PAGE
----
Ask a Recruiter: ‘How Do I Write a Resignation Letter That Leaves Me on Good Terms With My Boss?’
Welcome to CB’s work-advice column featuring Emily Durham, a Toronto-based senior recruiter at Intuit, public speaker and content creator known for her funny and relatable TikToks about all things work. Each month, Durham answers reader questions on topics that affect our ability to thrive in our jobs, and offers her real-world insights on how to handle even the most rock-and-a-hard-place conundrums. Have a work-related question? Send it to [email protected].
Q: I was just offered a new job and need to submit my notice letter to my workplace. I’m moving on to a better opportunity, but I don’t want to offend my boss by my departure. I want to leave on good terms so my manager will act as a reference for me in the future. How do I write a simple, effective resignation letter that is both professional and kind?
Making the decision to leave your job is not an easy one. It can takes months of deciding whether you are even ready to take the plunge and apply to new opportunities, so congratulations on making this exciting move.
With any resignation, it is important to do it in a way that is respectful and leaves the door open with your former employer, as you point out. In a perfect world, your boss and co-workers can serve as networking connections, references or mentors as you continue to grow in your career. Every connection you have made at the workplace you are departing is at risk if you leave the company in a way that is not well received.
The first factor to perfecting your resignation letter is timing. Every province and territory has different rules around notice periods depending on how long you have been employed by your workplace, so be sure to check the minimum amount of notice you are expected to give. (It is typically two weeks in most places.) Plus some organizations have policies about how much notice an employee must give when they quit, so refer back to the contract you received when you started your position. Those factors aside, I always advise offering your current employer as much notice as possible to ensure they can start thinking about next steps, ideally two to four weeks, depending on your seniority and length of employment with the company.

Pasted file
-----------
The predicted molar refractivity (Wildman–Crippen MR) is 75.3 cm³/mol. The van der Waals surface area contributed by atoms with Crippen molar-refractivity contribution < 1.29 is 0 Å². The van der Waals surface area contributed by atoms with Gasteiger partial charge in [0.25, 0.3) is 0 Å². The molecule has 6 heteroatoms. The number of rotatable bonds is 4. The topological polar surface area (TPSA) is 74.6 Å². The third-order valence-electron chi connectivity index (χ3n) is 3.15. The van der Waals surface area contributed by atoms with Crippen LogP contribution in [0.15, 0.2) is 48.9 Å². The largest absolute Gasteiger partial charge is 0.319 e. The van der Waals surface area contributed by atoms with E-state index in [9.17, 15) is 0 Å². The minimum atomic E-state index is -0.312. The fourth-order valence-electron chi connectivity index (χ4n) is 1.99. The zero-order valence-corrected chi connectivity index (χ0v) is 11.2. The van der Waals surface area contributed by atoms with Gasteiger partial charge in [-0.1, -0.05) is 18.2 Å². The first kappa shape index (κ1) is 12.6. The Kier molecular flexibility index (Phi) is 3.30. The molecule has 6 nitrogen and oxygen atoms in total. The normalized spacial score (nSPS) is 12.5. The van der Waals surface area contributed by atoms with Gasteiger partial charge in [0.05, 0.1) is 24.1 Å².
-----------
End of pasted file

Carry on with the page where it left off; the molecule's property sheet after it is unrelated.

The best way to resign is to have a conversation with your manager before you submit your formal resignation letter. This prevents your manager from feeling blindsided by your news. I recommend booking a 30-minute meeting, either in person or virtually, to have a one-on-one with your boss.
Begin the conversation with thanking them for their time, support and coaching (or whatever fits) and let them know you’ve accepted another offer externally that you feel is more aligned to your career goals and needs. Typically, managers will be happy for you, and will express their gratitude right back. However, be prepared for them to try and retain you, or negotiate with you to stay. In the event your employer presents you with a counter offer (that you do not want to accept), it is completely appropriate to respond saying something like “I genuinely appreciate the opportunity to continue growing on your team, but I have made the decision to pursue this other position.”
After you’ve given your manager a heads up, it’s time to turn in your formal resignation letter. A well-written letter is typically less than one page and is addressed to your company’s HR department, with your contact information noted on the top. The first paragraph of your letter should include your full name, current title and length of service with the company. This is also the area where you need to explicitly state what your last day of employment will be in your role. You might write something like, “I, [your name here], am writing to inform you that I am resigning from my position as [your position here] at [the company name here] after [number of years here] of service. My last day of work will be [end date here].”
The next paragraph should serve as a “thank you” to your employer. Your manager will typically be evaluated by HR to understand if they impacted your decision to leave, so this is an opportunity to call out the things you’ve learned from them, or the elements of your experience that were positive. If leaving on good terms is important to you, a resignation letter is not a place to air all your grievances. This is simply a goodbye letter to something that no longer serves you. The best place to offer constructive feedback on your experience is during your exit interview with HR.
Finally, the last paragraph of your resignation letter should serve to summarize the work you still have ongoing, and where you have stored/saved this work for the next hire. Before your last day, it is best practice to pull together relevant documentation, emails or processes about your daily work to smooth the transition with your replacement—or at least help your former colleagues bridge the gap until someone new is hired. Exiting the company with grace and ensuring you are invested in their success can cement a positive last impression and reflect your personal brand.
Ultimately, a resignation letter is as simple as that. While it can feel emotional to leave a job, there is no need to over explain yourself in your letter. Instead focus on being clear, professional and gracious. That attitude will take you a long way in your career.